Why Social Workers Should Address Economic Inequality

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I began discussing economic inequality in my classrooms more than a decade ago when President Bush successfully pushed through Congress another round of supply-side tax cuts. Since then, there have been continuous discussions about the consequences of having so much of the nation’s wealth concentrated in the hands of a few super wealthy individuals and families.

In remarks given at the ARC in southeast Washington, DC in December 2013, President Barack Obama called economic inequality the defining challenge of our time. That economic inequality is a phenomenon that needs to be addressed is hardly debated these days. However, no one seems to have a politically viable plan to reverse the current trend, so we can only expect it to worsen.

Researchers Emmanuel Saez and Thomas Piketty have been documenting trends in economic inequality for more than a decade. Saez, an economics professor at the University of California at Berkeley and director of the Center for Equitable Growth has published numerous research articles on economic inequality with Piketty and others.

A 2014 paper with Gabriel Zucman—Wealth Inequality in the United States Since 1913—documented the growth in the share of wealth held by the wealthiest individuals and families with slides that provide a visual representation of the largess. Piketty, an economics professor at the Paris School of Economics created a firestorm among conservative economists with his book Capital in the Twenty-First Century, in which he concluded unchecked economic inequality may not reach the destructive levels predicted by Karl Marx, but could begin to undermine democracy.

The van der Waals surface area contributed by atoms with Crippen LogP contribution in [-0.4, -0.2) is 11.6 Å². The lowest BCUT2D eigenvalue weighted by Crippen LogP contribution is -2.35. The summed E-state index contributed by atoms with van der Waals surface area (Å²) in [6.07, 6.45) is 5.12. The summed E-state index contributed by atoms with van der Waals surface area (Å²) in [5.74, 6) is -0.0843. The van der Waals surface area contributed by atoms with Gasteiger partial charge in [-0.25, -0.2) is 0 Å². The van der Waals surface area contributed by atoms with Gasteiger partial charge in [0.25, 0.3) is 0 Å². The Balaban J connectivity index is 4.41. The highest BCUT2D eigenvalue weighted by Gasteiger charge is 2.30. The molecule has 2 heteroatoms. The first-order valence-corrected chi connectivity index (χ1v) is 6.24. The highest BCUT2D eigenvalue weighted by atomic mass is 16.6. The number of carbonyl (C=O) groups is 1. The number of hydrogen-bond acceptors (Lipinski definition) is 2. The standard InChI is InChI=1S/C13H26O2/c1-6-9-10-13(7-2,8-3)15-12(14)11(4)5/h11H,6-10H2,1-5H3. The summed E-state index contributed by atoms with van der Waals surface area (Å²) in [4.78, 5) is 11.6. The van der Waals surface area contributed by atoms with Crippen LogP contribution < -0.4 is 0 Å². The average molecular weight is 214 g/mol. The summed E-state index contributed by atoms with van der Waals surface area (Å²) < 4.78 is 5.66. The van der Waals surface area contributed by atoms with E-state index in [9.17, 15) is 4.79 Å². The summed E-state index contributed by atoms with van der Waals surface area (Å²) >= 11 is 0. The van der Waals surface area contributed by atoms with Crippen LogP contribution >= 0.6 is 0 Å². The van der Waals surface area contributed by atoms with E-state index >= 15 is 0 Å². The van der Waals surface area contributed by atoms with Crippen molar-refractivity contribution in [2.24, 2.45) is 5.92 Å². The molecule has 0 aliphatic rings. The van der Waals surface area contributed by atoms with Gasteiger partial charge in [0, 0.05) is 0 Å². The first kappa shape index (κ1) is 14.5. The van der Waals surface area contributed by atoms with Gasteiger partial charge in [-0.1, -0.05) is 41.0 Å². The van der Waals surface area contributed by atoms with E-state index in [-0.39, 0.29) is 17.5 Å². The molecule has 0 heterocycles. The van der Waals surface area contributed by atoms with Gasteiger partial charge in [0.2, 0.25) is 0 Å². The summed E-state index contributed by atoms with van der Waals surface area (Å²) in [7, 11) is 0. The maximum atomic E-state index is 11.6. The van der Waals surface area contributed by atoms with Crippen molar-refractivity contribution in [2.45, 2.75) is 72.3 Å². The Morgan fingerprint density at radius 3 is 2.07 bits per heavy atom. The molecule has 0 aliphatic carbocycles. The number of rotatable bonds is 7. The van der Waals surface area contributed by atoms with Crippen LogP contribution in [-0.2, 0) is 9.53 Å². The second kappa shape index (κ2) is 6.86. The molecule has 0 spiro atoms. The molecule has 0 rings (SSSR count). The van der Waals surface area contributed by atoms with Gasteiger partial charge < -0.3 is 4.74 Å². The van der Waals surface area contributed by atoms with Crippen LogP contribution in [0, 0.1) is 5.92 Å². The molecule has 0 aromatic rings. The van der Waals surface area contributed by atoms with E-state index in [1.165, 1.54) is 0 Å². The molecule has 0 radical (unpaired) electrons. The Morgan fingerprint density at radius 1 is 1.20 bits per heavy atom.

The Roosevelt Institute recently released a compendium of social and economic policies that, according to Nobel Laureate Joseph Stiglitz, will promote economic growth and more shared prosperity. Titled “Rewriting the Rules of the American Economy”, the report features ideas of top progressive economic thinkers and promotes policy changes that address financial regulation, labor unions, progressive taxation and human capital investments that they say will create broader opportunity and a more egalitarian society.

Stiglitz, the former chief economic advisor to President Bill Clinton and former president of the World Bank, stipulates that economic inequality is not inevitable—that the notion there is a tradeoff between economic growth and inequality is false, and that the market is not free and infallible but determined by the rules and policies that we have put into place. He says new rules are needed.

Across the pond, the renowned scholar Sir Tony Atkinson has been building a case for policies that promote social justice for decades. In his latest book—Inequality: What Can Be Done?released earlier this month, he lays out a 15-point plan to address economic inequality that includes raising the highest marginal tax rate to 65 percent. Take Jared Bernstein’s advice like I did and give a listen to this very compelling lecture and discussion by Sir Tony Atkinson. He says many things that are worth hearing. One thing he says that is undeniable is that neither side of the political spectrum has debated this escalating calamity in a meaningful way.